Clinton called for support for the missile program from both Russia and U.S. allies who oppose the system, fearing it would spark a new arms race.
He also called for research and development work on a system capable of knocking out incoming enemy missiles to proceed at a rapid pace. "The issue is whether we can do more --not to meet today's threats-- but to meet tomorrow's threats to national security," Clinton said.
However, the program has suffered numerous technological setbacks, including a failed flight test of the so-called "kill vehicle" rocket in July, and only one known successful test overall.
Delaying construction of the X-band radar on Shemya Island in the Aleutians gives Clinton and his successor more time to negotiate a deal on the U.S. Anti-Ballistic Missile treaty with Russia.
Clinton had said he would consider four main factors in deciding whether to proceed with the deployment process now: technical feasibility, cost, the urgency of a missile threat against the United States and the impact on arms control of proceeding with missile defense.
By putting off the initial step, Clinton in effect has pushed back the 2005 target date by at least one year.
Other details of Clinton's decision were not immediately available, including whether the 2005 target date has been reset for 2006 or 2007.
China's president says he sympathized with Tiananmen protesters
In a rare admission for a Chinese communist leader, President Jiang Zemin says he sympathized with the passions for freedom and democracy that drove students into Tiananmen Square 11 years ago.
Jiang recalled his own days as a student protester against Japan's occupation of China in the 1940s in an interview with CBS' "60 Minutes" television program. The comparison was brought up by correspondent Mike Wallace.
"In the 1989 disturbances we truly understood the passion of students who were calling for greater democracy and freedom. In fact, we have always been working to improve our system of democracy," Jiang said, according to a transcript of the interview broadcast on August 3.
His comments were the most sympathetic portrayal of the student movement by a senior Chinese leader since the leadership ordered tanks and troops to oust the demonstrators. Hundreds, if not thousands, died in the military assault on June 3-4, 1989. The Chinese government has never given a credible account.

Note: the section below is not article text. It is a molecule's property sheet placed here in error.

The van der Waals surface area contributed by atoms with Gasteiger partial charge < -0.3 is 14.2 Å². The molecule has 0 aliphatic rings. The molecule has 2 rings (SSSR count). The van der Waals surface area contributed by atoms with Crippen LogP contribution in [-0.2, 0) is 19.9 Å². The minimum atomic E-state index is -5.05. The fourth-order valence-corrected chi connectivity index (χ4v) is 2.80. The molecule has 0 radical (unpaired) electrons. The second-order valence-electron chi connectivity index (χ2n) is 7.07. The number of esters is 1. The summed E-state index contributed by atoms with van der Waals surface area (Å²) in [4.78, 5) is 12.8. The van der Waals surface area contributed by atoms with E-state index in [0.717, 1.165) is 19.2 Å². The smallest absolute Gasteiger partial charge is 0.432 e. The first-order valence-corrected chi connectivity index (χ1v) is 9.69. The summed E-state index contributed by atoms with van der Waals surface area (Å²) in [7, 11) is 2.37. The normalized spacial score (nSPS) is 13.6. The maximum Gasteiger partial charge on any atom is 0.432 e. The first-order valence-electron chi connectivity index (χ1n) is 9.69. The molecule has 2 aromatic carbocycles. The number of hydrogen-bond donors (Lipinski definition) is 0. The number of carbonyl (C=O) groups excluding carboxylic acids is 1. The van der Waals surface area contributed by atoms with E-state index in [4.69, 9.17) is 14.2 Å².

Jiang reverted to the party line, however, in defending the crackdown. He accused people he did not identify of trying to "use the students to overthrow the government under the pretext of democracy and freedom."
When asked whether he felt inspired by the courage of the lone protester who faced down a tank during the assault, Jiang said "we fully respect every citizen's right to freely express his wishes and desires.
"But I do not favor any flagrant opposition to government actions during an emergency," Jiang said. "The tank stopped and did not run the young man down."
The "60 Minutes" interview was conducted at the Chinese leadership retreat at the seaside resort of Beidaihe, a first for Western television.
Jiang is due in New York this week to attend a U.N. summit. Polite but at times feisty, Jiang said he agreed to the interview to underscore his government's desire to work with the United States -- even in the aftermath of the U.S. bombing of China's Embassy in Yugoslavia last year.
Given the United States' state-of-the-art military technology, China cannot accept Washington's explanations that the bombing was a mistake, he said. He said he told President Bill Clinton that they will never agree on this.
"The identification marks of the Chinese Embassy in Belgrade were too clear for people to miss. So why has there been such an incident? It is still a question. But we have decided to look forward, to improve China-U.S. relations," Jiang said.
Jiang also denied that Wen Ho Lee, the ethnic Chinese scientist accused of mishandling nuclear secrets from a U.S. government lab, was a spy for China.
He turned aside U.S. criticisms of communist authoritarian one-party rule, saying that Americans find it hard to believe Chinese support their government.
"Why must we have opposition parties? You are trying to apply American values and the American political system to the whole world," Jiang said.